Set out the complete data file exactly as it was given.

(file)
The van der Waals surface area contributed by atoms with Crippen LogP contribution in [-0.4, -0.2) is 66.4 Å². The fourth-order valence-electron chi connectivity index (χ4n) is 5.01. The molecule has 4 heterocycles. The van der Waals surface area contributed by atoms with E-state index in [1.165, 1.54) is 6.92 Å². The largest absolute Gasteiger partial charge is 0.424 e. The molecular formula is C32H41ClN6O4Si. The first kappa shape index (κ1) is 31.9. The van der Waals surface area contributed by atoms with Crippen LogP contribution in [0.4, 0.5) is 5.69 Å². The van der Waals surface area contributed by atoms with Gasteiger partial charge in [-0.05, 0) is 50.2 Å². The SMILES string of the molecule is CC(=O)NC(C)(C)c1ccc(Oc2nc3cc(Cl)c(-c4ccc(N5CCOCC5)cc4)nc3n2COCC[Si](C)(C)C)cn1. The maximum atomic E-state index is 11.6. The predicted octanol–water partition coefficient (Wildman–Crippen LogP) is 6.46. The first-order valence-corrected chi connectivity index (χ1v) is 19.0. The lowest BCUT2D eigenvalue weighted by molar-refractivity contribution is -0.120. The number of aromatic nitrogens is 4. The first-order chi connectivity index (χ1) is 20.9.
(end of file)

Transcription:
The van der Waals surface area contributed by atoms with Crippen LogP contribution in [-0.4, -0.2) is 66.4 Å². The fourth-order valence-electron chi connectivity index (χ4n) is 5.01. The molecule has 4 heterocycles. The van der Waals surface area contributed by atoms with E-state index in [1.165, 1.54) is 6.92 Å². The largest absolute Gasteiger partial charge is 0.424 e. The molecular formula is C32H41ClN6O4Si. The first kappa shape index (κ1) is 31.9. The van der Waals surface area contributed by atoms with Crippen LogP contribution in [0.4, 0.5) is 5.69 Å². The van der Waals surface area contributed by atoms with Gasteiger partial charge in [-0.05, 0) is 50.2 Å². The SMILES string of the molecule is CC(=O)NC(C)(C)c1ccc(Oc2nc3cc(Cl)c(-c4ccc(N5CCOCC5)cc4)nc3n2COCC[Si](C)(C)C)cn1. The maximum atomic E-state index is 11.6. The predicted octanol–water partition coefficient (Wildman–Crippen LogP) is 6.46. The first-order valence-corrected chi connectivity index (χ1v) is 19.0. The lowest BCUT2D eigenvalue weighted by molar-refractivity contribution is -0.120. The number of aromatic nitrogens is 4. The first-order chi connectivity index (χ1) is 20.9.